We joke about it sometimes, but it’s definitely appreciated. As we’re all now adults, I try to remind them that if one of us needs financial assistance, they can help that sibling without feeling indebted to the others.
Doesn’t always work. But it’s nice that they try so hard.
Family and Greed
Some friends of the family are really struggling with fairness right now.
After losing the family matriarch, the patriarch and one of his children are battling over money. I will call said child A and not use any pronouns to protect the innocent. A believes that since the matriarch is gone, A is now entitled to money and property belonging to the parents. Patriarch believes that the stuff is his. Of course, he is very good about distributing his late wife’s possessions to his children, but certain things he has chosen to keep. A thinks that if they were wedding gifts, they should be passed on to the next generation. And this is just one example
It’s sad, because it’s just grief manifesting in greed. And the other child in the family has just walked away from the situation, letting A take whatever A wants.
Now, I don’t know if Matriarch had a will or if she and her husband had a joint will leaving everything to the other if one died first. But either way, this situation has been a big reminder that leaving a will is so very important. Even though she couldn’t have divided up all of her possessions, I think that leaving certain items to each of her children would have made this process easier on all of them.
There are a number of lessons to be learned from this. If you want certain possessions to go to a certain person, make a will. Even if it’s just your collection of beer glasses that you stole from various bars during college. If it’s important that it go to your college drinking buddy, then make sure you have that written in your will. Or written somewhere. Even if it’s not an executable will, you can always hold out hope that whoever inherits those items will pass them on to the person you intend them to go to.
The other lesson is one you hear a lot: Family and money can cause lots of trouble. Because this situation isn’t just about specific possessions. The word “inheritance” has been tossed around a lot. And that’s just money.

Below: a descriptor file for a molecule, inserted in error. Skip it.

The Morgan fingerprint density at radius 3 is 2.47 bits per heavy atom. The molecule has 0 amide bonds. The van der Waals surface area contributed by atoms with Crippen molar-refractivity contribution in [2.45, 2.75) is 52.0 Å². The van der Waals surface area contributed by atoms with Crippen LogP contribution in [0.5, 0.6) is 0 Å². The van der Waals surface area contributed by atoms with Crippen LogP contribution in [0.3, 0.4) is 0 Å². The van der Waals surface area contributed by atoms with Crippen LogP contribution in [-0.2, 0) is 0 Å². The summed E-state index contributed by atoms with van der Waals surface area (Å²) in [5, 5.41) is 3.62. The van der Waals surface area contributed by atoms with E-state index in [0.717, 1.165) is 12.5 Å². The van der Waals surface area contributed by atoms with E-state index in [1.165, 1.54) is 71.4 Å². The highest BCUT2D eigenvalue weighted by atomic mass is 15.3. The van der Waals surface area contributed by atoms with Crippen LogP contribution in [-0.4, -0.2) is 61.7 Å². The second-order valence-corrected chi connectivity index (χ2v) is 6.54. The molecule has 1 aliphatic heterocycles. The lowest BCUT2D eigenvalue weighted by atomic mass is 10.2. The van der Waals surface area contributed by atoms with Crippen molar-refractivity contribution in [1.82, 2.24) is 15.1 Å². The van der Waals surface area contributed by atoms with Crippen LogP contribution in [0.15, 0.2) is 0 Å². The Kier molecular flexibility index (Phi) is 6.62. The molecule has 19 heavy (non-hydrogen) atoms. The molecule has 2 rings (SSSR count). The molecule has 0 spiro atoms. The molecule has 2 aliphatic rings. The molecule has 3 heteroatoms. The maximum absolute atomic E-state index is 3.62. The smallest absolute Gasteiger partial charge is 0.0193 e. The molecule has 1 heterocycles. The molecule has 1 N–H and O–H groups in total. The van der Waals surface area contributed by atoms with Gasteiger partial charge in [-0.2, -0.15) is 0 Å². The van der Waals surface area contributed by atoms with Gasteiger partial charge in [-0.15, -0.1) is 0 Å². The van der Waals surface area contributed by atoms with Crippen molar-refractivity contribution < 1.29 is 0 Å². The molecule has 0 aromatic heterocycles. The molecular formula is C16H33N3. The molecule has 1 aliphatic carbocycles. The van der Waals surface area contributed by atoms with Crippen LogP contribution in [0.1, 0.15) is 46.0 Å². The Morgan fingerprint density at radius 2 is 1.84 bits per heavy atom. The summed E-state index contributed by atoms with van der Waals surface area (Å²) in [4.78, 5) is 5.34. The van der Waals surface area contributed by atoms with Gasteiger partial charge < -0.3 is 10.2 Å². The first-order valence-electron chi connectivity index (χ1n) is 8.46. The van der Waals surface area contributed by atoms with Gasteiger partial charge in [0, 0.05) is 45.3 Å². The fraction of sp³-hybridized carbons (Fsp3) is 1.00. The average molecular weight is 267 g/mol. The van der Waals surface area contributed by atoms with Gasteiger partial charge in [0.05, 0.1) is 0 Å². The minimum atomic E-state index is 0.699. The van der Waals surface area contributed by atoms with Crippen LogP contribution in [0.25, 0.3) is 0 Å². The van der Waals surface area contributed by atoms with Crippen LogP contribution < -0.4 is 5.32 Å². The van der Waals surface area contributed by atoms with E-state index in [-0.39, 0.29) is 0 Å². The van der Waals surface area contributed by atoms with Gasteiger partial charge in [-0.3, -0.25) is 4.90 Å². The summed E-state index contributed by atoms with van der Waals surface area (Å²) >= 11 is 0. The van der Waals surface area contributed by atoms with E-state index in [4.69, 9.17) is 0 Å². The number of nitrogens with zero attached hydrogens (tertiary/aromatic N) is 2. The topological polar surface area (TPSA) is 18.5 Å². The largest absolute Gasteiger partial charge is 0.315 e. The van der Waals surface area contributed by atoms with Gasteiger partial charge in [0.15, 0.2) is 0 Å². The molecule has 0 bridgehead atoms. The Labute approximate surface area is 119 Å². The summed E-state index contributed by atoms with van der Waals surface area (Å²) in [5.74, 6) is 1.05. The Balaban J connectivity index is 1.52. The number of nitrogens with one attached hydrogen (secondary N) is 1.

Personally, I don’t think about any money I might or might not inherit when my parents pass away. I’d rather have them around a long time and I’d rather they spend their money as they see fit. Whatever makes them happy. Maybe this situation is why so many people choose to leave money to charity. Once they’re gone, who cares if their relatives are mad at them? But by dividing up the money between people, greed rears its ugly head and suddenly fights begin.
I don’t know what the solution is.
Maybe it’s just to try to remember that life isn’t all about money. Funny, coming from a personal finance blog, right? But money is just a means to an end, and while we should work to save more and be able to do more with less, we shouldn’t let greed change how we live or interact. And we certainly should do our best to not let it destroy relationships.
Photo Credit: CoolDesign
Megan is a 40-something government employee in the Washington, DC area. She got interested in Personal Finance when she got out of college and realized that her paycheck wasn’t going to go as far as she had hoped. Since starting this blog, she has managed to buy a house and make a solid start on her retirement goals, and hopes to help others do the same. Here is her story:
In 2007, I was a gainfully employed 20-something with no debt but not a lot of knowledge about personal finance. It was a co-worker’s comment about Roth IRAs that sent me to the internet, searching for information. It was then that I realized that I really didn’t know a whole lot about personal finance and that my current financial situation was due a lot to inherent frugal tendencies, generous family members, a fear of debt, and good luck. While that was working for me, clearly I needed a better plan.
While I had no debt, I was also pretty much living paycheck to paycheck and not worrying about going over budget (I say this as if I had a real budget) because I had an emergency fund set aside to cover any overages.
Except that’s not what an emergency fund is for.
So I did a lot of research, read a lot of blogs, and decided that I needed a plan. I needed to budget. I needed to know what I was spending my money on. I needed to prepare for the future.
I decided to create a blog not only to make myself accountable to others but also to share the knowledge that I gained along the way. I’ve learned so much from my fellow bloggers, and I hope that my readers can find something useful in what I have to share as well.